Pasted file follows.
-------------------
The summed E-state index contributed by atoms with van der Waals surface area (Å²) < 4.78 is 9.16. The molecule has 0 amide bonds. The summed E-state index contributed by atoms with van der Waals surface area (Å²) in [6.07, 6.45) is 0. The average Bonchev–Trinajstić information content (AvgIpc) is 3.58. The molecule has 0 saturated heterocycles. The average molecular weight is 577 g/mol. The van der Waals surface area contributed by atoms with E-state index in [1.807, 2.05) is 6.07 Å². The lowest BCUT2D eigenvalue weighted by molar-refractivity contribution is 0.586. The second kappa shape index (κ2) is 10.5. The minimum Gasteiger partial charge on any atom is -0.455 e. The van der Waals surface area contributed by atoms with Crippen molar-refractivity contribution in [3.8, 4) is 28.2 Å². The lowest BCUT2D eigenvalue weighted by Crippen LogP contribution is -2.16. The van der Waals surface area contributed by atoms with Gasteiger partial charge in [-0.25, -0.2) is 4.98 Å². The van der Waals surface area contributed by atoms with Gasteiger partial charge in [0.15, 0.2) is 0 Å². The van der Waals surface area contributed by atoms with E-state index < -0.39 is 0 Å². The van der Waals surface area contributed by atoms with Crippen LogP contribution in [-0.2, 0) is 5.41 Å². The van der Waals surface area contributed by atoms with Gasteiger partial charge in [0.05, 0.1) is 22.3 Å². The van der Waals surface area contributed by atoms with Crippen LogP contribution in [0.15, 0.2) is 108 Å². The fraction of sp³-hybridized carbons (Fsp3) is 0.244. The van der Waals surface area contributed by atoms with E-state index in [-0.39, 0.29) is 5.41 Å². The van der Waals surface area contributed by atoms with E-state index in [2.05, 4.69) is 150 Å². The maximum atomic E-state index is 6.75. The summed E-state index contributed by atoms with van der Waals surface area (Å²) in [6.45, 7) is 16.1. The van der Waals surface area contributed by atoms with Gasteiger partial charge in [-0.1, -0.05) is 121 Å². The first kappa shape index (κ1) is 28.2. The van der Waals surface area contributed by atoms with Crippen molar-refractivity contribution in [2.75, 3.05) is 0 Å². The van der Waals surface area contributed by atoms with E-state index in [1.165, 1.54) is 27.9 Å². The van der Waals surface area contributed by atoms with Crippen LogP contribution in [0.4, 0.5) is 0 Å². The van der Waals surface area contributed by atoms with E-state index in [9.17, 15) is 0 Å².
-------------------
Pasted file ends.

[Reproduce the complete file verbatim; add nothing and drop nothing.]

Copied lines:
The summed E-state index contributed by atoms with van der Waals surface area (Å²) < 4.78 is 9.16. The molecule has 0 amide bonds. The summed E-state index contributed by atoms with van der Waals surface area (Å²) in [6.07, 6.45) is 0. The average Bonchev–Trinajstić information content (AvgIpc) is 3.58. The molecule has 0 saturated heterocycles. The average molecular weight is 577 g/mol. The van der Waals surface area contributed by atoms with E-state index in [1.807, 2.05) is 6.07 Å². The lowest BCUT2D eigenvalue weighted by molar-refractivity contribution is 0.586. The second kappa shape index (κ2) is 10.5. The minimum Gasteiger partial charge on any atom is -0.455 e. The van der Waals surface area contributed by atoms with Crippen molar-refractivity contribution in [3.8, 4) is 28.2 Å². The lowest BCUT2D eigenvalue weighted by Crippen LogP contribution is -2.16. The van der Waals surface area contributed by atoms with Gasteiger partial charge in [-0.25, -0.2) is 4.98 Å². The van der Waals surface area contributed by atoms with Gasteiger partial charge in [0.15, 0.2) is 0 Å². The van der Waals surface area contributed by atoms with E-state index < -0.39 is 0 Å². The van der Waals surface area contributed by atoms with Crippen LogP contribution in [-0.2, 0) is 5.41 Å². The van der Waals surface area contributed by atoms with Gasteiger partial charge in [0.05, 0.1) is 22.3 Å². The van der Waals surface area contributed by atoms with Crippen LogP contribution in [0.15, 0.2) is 108 Å². The fraction of sp³-hybridized carbons (Fsp3) is 0.244. The van der Waals surface area contributed by atoms with E-state index in [-0.39, 0.29) is 5.41 Å². The van der Waals surface area contributed by atoms with E-state index in [2.05, 4.69) is 150 Å². The maximum atomic E-state index is 6.75. The summed E-state index contributed by atoms with van der Waals surface area (Å²) in [6.45, 7) is 16.1. The van der Waals surface area contributed by atoms with Gasteiger partial charge in [-0.1, -0.05) is 121 Å². The first kappa shape index (κ1) is 28.2. The van der Waals surface area contributed by atoms with Crippen molar-refractivity contribution in [2.75, 3.05) is 0 Å². The van der Waals surface area contributed by atoms with E-state index in [1.165, 1.54) is 27.9 Å². The van der Waals surface area contributed by atoms with Crippen LogP contribution in [0.4, 0.5) is 0 Å². The van der Waals surface area contributed by atoms with E-state index in [9.17, 15) is 0 Å².